When I was first diagnosed with breast cancer at age 31, I was clueless where to begin. Should I go with the physician I felt most comfortable? Should I get a zillion opinions? What questions should I ask doctors? Should I tell everyone? Do I want them to help? I didn’t know, which cancer resource to read. In fact, I had never had any cancer conversations. AND on top of all that, I was a newlywed and wanted to be happy. There’s no one secret recipe on how to be happy in life during the ups and downs, however I’ve found some ways that have helped me find joy during my cancer journey.
For those touched by cancer, I found my happiness by following some of the strategies and ideas below. I shared some of this information on WTNH-TV about how even with a cancer diagnosis, there are ways to find hope.
If you’re looking for a more comprehensive go-to resource, I’m proud to introduce you to my first book, Happiness through Hardship: A Guide for Cancer Patients, Their Caregivers and Friends During an Initial Cancer Diagnosis. In addition to the resources provided, the book serves as a fundraiser toward research. Half the net profits will be donated to a charity near and dear to my heart, The Cancer Couch Foundation – with 100% of donations matched and going straight to research.
While my podcast is the next evolution in the “Happiness through Hardship” series, sharing stories about finding joy during any journey in life. I also have dedicated a number of episodes and mini-episodes with cancer conversations aimed to provide resources, information and inspiration to those touched by cancer.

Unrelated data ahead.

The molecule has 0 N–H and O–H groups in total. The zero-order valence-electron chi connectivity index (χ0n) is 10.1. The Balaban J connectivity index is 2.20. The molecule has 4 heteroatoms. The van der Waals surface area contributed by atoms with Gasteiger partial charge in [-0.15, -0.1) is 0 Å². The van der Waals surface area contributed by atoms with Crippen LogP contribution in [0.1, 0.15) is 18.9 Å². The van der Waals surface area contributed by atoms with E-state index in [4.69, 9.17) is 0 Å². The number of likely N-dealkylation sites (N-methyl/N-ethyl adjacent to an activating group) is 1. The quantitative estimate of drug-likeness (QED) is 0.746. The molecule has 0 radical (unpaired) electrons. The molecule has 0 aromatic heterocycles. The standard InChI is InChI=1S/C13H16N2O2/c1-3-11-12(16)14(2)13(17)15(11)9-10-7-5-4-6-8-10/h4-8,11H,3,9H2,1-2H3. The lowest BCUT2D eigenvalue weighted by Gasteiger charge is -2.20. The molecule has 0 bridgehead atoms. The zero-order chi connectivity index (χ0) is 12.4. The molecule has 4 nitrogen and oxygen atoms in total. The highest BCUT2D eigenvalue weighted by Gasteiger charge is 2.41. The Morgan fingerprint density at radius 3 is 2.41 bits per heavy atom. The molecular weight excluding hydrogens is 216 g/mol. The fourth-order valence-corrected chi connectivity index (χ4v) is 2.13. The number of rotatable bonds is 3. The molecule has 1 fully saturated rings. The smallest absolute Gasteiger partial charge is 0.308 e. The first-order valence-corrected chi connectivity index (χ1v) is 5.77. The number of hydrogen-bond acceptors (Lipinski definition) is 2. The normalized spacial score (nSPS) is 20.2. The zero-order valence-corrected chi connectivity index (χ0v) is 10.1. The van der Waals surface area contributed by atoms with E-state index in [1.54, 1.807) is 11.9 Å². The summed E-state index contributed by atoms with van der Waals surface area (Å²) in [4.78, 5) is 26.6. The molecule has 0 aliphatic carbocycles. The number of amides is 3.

For those diagnosed or on the journey with someone going through it, please know there is hope. Going through cancer (or other hardships) is devastating, but you don’t have to be devastated.
Tips for Those Diagnosed and Those Caring for Them
Get Second Opinions
Whether you like your doctor or not, getting other opinions can help you better understand all the aspects of the illness. Know that “Google is not your doctor”, so look to ask find answers, explore cancer conversations and learn more about your disease by scheduling second (or even third) opinions with other doctors. While may be easy to search online for answers, there’s so much misinformation, which can increase stress. Second opinions can help minimize the stress and make decision making easier leaving your more time and energy to have a little fun or calming moment during this hard time.
Cultivate a Positive Support Team
Sometimes our best friends and loved ones can’t provide the emotional or physical support we need and that’s ok. Think about who can foster a hopeful/positive experience around you and let those people in your inner circle. Sometimes new friendships bloom during these hard times, which can be helpful in dealing with your “new normal.”
Ask for Help
Look at your day-to-day and figure out how you can delegate duties including running errands, dropping off meals, or communicating to others. This can be hard to ask, especially if you’re used to managing life yourself. I was like that and realized when I outlined the help I needed, my friends delivered and made my life (and my family’s life) incredibly easier. Plus, friends don’t always know how they can help and when you give them ways to help you, it often makes them feel needed and loved, too.
Find Joy in the Little Things
Smiling, laughing, finding joy all around is helpful with healing. Scheduling silly time with kids or family makes happiness a priority and can help get through the hard days. Before receiving scan results I’ve hosted virtual dance parties with friends and family across the country. It doesn’t necessarily change my disease, but it sure helps me have some fun and release some stress. Think about what brings a smile to your face and do more of it!
Looking for more advice – check out these mini-episodes aka cancer conversations on “Happiness through Hardship” – The Podcast.
The cover and cover art was created (and approved to be used for the book and book promotion) by Amy Shamblen – please check out her at https://www.amyshamblen.com/